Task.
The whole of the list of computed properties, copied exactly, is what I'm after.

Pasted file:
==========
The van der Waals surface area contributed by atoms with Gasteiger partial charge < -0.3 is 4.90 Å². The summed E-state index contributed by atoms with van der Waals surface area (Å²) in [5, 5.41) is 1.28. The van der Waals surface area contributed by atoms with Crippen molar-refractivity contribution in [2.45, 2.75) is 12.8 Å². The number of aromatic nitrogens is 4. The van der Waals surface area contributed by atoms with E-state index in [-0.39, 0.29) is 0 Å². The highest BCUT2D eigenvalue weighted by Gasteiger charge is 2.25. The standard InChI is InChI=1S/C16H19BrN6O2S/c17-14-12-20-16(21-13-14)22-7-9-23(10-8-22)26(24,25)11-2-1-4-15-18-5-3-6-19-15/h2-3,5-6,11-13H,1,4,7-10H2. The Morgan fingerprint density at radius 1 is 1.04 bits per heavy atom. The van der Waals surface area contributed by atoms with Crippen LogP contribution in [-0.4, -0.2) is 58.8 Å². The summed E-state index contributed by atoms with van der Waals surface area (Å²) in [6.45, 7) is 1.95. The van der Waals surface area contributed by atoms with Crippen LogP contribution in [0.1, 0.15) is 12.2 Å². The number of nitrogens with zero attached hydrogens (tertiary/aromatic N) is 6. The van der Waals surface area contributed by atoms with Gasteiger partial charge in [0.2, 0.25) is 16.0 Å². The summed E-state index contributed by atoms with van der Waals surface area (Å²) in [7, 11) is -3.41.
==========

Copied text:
The van der Waals surface area contributed by atoms with Gasteiger partial charge < -0.3 is 4.90 Å². The summed E-state index contributed by atoms with van der Waals surface area (Å²) in [5, 5.41) is 1.28. The van der Waals surface area contributed by atoms with Crippen molar-refractivity contribution in [2.45, 2.75) is 12.8 Å². The number of aromatic nitrogens is 4. The van der Waals surface area contributed by atoms with E-state index in [-0.39, 0.29) is 0 Å². The highest BCUT2D eigenvalue weighted by Gasteiger charge is 2.25. The standard InChI is InChI=1S/C16H19BrN6O2S/c17-14-12-20-16(21-13-14)22-7-9-23(10-8-22)26(24,25)11-2-1-4-15-18-5-3-6-19-15/h2-3,5-6,11-13H,1,4,7-10H2. The Morgan fingerprint density at radius 1 is 1.04 bits per heavy atom. The van der Waals surface area contributed by atoms with Crippen LogP contribution in [-0.4, -0.2) is 58.8 Å². The summed E-state index contributed by atoms with van der Waals surface area (Å²) in [6.45, 7) is 1.95. The van der Waals surface area contributed by atoms with Crippen LogP contribution in [0.1, 0.15) is 12.2 Å². The number of nitrogens with zero attached hydrogens (tertiary/aromatic N) is 6. The van der Waals surface area contributed by atoms with Gasteiger partial charge in [0.2, 0.25) is 16.0 Å². The summed E-state index contributed by atoms with van der Waals surface area (Å²) in [7, 11) is -3.41.